Victoria: Yeah, and going off of what you just said as it's something that we definitely need to look at. But it seems like it's something that a lot of people who are already interested in human trafficking, they're just not aware of it or they don't take it as seriously as other forms of human trafficking. So, why do you think that that's the case that it's kind of on the back-burner in these conversations on human trafficking?

 

Christina: And there's a few reasons. I mean, in the United States we actually do not include organ trafficking within our Trafficking Victims Protection Act, which is our federal law against trafficking. Most national laws in the world on human trafficking are based on the Palermo Protocols, which is the protocol that was created back in 2000 which does include organ as a form of exploitation and as a form of human trafficking in its definition. And I'm right now at this point doing an assessment of laws around the world on human trafficking, and how many of them do include organ in terms of how these laws are defining human trafficking. In the United States, we have a handful of states, including Massachusetts, that does include organ trafficking as a form of human trafficking. So that's one reason why, I think particularly in the United States, it may be a bit more from a policy perspective, it's separate. Organ trafficking is a separate law, we have something called NOTA, that is our law against organ trafficking. We've had one major case against organ trafficking in the United States. In 2009 there was a very large anti-corruption case that had organ trafficking in it, but it's not necessarily equated with organs as a form of human trafficking. So I think that there's a public policy piece of it, which is why many would not necessarily equate organ trafficking and human trafficking. There's also a bit of scholarly debate on this, I would say too, where certain parts of the anti-trafficking community and others do not feel that organ trafficking is a part of a human trafficking definition. Organ trafficking is separate and apart from human trafficking. It's not something that is like, it should be equated with sex and labor, so there's also a big debate on that, and there's a policy debate. So I think that's also part of it. I look at it in a different way. I believe, you know, how do you separate it from other forms of trafficking in the sense that, you know, it's part of the human body? It's another form of exploitation and it's another means of exploiting an individual and a vulnerable individual. So I think that that's one of the reasons why, or some of the reasons why you have this separation, and why organ trafficking is necessarily not talked about in human trafficking circles. I think also traditionally when we look at anti-trafficking stakeholders, particularly the medical community, that is working on transplantation issues, it's not necessarily invited to your average anti-trafficking conferences. The communities have been pretty separated. And I think that that's something where I'm trying to work on bridging the gap with those especially who are working in the medical profession and others, in combatting organ trafficking and looking at transplantation issues such as transplantation tourism and other areas and bringing them into the anti-trafficking community. So I think that that's something that also has made it very limiting for the public to understand how this relates to human trafficking.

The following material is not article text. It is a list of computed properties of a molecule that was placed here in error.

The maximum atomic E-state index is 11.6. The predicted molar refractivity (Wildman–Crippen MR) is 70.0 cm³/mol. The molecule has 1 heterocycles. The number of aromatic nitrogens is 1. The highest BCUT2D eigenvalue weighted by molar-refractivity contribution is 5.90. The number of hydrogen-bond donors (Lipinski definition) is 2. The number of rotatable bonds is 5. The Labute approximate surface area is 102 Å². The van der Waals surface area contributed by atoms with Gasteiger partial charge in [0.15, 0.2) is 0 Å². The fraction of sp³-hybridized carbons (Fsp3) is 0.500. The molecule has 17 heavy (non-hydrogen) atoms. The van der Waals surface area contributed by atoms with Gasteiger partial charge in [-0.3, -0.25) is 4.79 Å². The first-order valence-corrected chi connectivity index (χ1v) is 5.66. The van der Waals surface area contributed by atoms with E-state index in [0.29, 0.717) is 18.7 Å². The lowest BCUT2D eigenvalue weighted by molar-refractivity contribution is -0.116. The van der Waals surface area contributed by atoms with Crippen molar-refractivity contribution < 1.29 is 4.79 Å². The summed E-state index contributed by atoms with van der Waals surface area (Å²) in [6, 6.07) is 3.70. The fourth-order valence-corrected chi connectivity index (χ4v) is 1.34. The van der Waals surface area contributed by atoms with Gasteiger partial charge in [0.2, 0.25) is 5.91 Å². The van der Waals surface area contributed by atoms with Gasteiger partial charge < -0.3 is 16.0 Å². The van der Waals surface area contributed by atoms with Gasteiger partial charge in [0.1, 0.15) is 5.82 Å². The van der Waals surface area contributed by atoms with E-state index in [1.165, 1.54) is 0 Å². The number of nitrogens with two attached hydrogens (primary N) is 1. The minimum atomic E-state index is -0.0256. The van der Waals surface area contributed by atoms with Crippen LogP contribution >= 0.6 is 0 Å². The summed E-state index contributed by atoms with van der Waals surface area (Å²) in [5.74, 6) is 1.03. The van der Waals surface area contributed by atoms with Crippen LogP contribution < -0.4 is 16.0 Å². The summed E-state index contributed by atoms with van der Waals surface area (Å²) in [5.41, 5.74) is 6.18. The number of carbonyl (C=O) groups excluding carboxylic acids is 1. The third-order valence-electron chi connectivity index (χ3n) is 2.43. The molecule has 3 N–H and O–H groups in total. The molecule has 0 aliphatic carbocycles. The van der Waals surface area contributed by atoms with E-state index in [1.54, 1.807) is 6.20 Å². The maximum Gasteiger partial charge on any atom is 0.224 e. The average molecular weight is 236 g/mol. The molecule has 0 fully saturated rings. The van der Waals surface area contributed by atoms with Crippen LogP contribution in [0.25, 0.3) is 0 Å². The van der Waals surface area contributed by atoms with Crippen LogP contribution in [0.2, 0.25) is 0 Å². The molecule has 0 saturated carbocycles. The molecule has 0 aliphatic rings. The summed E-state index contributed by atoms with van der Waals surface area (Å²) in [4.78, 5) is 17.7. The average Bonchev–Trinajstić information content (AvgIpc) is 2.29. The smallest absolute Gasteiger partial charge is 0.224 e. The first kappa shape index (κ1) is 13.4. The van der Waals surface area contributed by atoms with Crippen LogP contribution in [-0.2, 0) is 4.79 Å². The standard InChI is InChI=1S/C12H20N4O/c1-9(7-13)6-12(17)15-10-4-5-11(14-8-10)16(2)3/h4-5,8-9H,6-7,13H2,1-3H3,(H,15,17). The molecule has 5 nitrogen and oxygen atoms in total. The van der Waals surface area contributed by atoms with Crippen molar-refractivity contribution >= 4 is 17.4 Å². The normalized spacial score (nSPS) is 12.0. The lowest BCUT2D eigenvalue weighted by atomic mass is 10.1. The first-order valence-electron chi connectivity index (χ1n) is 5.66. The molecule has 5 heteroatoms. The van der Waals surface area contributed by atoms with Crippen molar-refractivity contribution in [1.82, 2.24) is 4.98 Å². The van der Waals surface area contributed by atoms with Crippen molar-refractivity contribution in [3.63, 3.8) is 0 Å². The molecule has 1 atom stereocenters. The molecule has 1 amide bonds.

Victoria: That makes a lot of sense actually because you hear in the news a lot, "nurses and doctors are joining the fight against sex trafficking" but it would make even more sense if we heard more about nurses and doctors' involvement in the fight against organ trafficking. I mean, it would make the most sense if, as you said, they helped bridge that gap between the medical field and the anti-trafficking field.